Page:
Considering the declining quality of the environment, the necessity for a paradigm shift in the Nigerian housing investment market from the extant high-energy conventional buildings to a more environmentally conscious form of investment is expedient. The previously stated issues are deterrents to a buoyant green housing market and consequently a green environment in Lagos. An in-depth study of the various issues
9 raised is therefore necessary to create a working system for all parties involved in the realization of a more environmentally sustainable housing market.
Globally, the green housing sector is a product of an interplay among various factors. The success of the sector is a product of how efficiently these factors are combined to generate the needed results. Therefore, this study aims to examine various factors that affect the growth of the green housing stock in Lagos and subsequently, create an effective framework for green housing investment in the state.
The following are the objectives emanating from the aim of this study:
i. To define green buildings in the Nigerian context and investigate the current status of green housing investment in Lagos.
ii. To ascertain the current status of the green housing market in Lagos.
iii. To assess the level of awareness of Nigerian stakeholders viz: government, real estate investors and developers, architects and consumers about green housing in Lagos.
iv. To investigate the impacts of the elements of environmental sustainability on the value of residential property values in Lagos.
v. To assess the viability of green housing investment in Lagos
vi. To establish the existence and evaluate the effectiveness of any policies, institutions, corporate bodies or strategies in place, that support green housing investments in Lagos.
vii. To investigate the practicability of the creation of a green building rating system in Lagos.
viii. To determine appropriate investment drivers for green housing investment in Lagos.
ix. To develop a framework for effective green housing investment in Lagos.
1.5 Main research question
This study focuses on the housing sector, given its inevitability both for human survival and for economic growth. The study is further motivated by the need for environmentally
10 sustainable developments and the fact that the built environment has great potential to contribute to that cause. Hence, this study seeks to find answers to the following question: Given the necessity of a robust green housing stock for environmental protection and Greenhouse Gas (GHG) abatement, is it feasible and viable for Nigerian real estate investors to invest in green housing in Lagos and if not how can this type of investment be made attractive to them?
1.5.1 Subsidiary Research Questions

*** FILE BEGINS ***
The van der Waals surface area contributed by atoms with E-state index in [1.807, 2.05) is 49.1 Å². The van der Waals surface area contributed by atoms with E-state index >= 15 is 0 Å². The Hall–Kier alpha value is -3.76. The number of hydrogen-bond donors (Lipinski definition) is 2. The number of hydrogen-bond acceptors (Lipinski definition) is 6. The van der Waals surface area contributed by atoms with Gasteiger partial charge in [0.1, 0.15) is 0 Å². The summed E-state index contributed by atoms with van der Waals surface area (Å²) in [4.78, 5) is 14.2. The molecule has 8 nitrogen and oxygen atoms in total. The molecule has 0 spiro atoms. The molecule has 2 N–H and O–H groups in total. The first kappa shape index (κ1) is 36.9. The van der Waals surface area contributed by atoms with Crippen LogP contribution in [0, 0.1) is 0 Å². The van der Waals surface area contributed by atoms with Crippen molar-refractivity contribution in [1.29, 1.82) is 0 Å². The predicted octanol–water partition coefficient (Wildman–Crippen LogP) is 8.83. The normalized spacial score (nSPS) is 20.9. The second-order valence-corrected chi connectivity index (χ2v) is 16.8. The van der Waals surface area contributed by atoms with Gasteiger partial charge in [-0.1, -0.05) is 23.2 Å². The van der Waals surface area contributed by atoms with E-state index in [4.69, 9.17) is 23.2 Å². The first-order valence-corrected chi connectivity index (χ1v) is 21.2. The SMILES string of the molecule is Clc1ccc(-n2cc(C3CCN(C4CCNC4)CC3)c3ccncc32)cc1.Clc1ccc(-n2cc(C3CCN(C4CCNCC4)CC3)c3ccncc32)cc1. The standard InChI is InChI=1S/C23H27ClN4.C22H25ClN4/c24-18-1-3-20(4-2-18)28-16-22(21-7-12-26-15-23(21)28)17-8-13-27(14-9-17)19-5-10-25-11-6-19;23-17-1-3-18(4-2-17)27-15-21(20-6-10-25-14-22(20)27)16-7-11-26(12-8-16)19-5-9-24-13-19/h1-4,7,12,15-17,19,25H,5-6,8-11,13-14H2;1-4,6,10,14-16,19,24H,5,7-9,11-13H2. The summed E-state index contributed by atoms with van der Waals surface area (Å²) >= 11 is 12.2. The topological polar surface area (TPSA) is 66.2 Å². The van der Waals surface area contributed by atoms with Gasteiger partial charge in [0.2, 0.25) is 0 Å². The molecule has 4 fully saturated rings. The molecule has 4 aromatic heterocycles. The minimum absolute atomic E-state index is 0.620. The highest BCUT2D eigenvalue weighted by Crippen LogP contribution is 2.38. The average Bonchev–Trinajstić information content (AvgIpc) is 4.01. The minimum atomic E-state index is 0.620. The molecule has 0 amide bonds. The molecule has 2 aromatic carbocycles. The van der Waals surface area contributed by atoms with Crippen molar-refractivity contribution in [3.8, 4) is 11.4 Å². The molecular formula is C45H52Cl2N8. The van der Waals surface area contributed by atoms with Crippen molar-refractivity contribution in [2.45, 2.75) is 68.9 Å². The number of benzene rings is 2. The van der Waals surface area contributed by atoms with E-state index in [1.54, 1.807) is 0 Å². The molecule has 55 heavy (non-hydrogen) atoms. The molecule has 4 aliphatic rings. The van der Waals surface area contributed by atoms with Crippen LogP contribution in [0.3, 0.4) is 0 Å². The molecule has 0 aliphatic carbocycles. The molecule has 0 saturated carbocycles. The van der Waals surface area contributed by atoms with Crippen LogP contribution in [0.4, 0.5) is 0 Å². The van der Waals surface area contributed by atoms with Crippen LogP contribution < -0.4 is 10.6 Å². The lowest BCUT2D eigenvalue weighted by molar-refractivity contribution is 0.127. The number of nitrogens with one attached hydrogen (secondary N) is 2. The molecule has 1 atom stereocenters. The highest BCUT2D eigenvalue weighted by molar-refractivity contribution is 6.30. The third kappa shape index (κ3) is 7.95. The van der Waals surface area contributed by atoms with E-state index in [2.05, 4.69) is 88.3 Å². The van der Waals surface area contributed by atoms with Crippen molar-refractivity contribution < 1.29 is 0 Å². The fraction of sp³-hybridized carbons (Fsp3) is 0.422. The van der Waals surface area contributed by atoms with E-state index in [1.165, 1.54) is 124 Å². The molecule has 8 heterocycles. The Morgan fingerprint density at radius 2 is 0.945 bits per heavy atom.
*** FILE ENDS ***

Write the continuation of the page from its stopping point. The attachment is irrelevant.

To answer this question, the following sub-questions must also be answered: i. What are green buildings in the Nigerian context?
ii. What is the current status of green housing investment in Lagos?
iii. How knowledgeable are the Nigerian stakeholders viz. government, real estate investors and property developers, estate surveyors and valuers, architects and consumers about green housing in Lagos?
iv. What would be the impacts of environmentally sustainable building features on residential property values in Lagos?
v. Does the open market value of a typical green building justify investment in the market?
vi. Are there any effective policies, institutions, corporate bodies or strategies in place to institutionalize investment in green housing in Lagos?
vii.What would constitute an effective green building rating system for Lagos and what is the practicability of its creation in the Lagos context?
viii. What factors besides financial profitability can make green housing attractive to investors?
ix. What would an effective green housing investment framework in Lagos entail, i.e. what will be its constituents?
Investments in real estate depend largely on the investor’s expectations from such investments. Greer and Kolbe (2003) identify four factors that inform real estate investment decisions viz: rates of return of and on investments, rapidity of returns, risk bearing capacity of the investment and attractiveness in terms of risk-returns
11 combination. These factors can further be broken into more definite components which make up the elements referred to as investment drivers and explored in this study.
The study therefore hypothesizes that the real estate investor will, if motivated by proven profitability and other attractive investment drivers, invest in green housing in Lagos.
1.7 Justification of the study
Sustainability as a concept is perceived to be in its formative stages in developing countries like Nigeria (Du Plessis, 2002). This juvenility may be responsible for the poor representation of green buildings in Nigeria and Lagos in particular. Energy consumption by the residential sector in non-OECD countries to which Nigeria belongs, is projected to increase at an average of 2.2 percent per annum through 2040 (U.S. Energy Information Administration, 2016), indicating increased GHG emission levels. It is now common knowledge that buildings are major contributors to greenhouse gas emissions globally. The UNEP Sustainable Buildings Climate Initiative (2009b) states that a third of the world’s greenhouse gas (GHG) emission is generated by buildings which are also responsible for using about 40 percent of total global energy. The body goes further to identify the building sector as having the greatest potential for mitigating against GHG emission and green building methods as a means to that end.
This study intends to establish a practicable system for investments in green housing in Lagos, consequently reducing GHG emission by the built environment and mitigating climate change by extension. Various programs including the Kyoto protocol, the Durban Platform for Enhanced action and the United Nations Environmental Programs have aimed at enhancing international cooperation in addressing climate change. Thus, it is a timely study and in line with a major global agenda.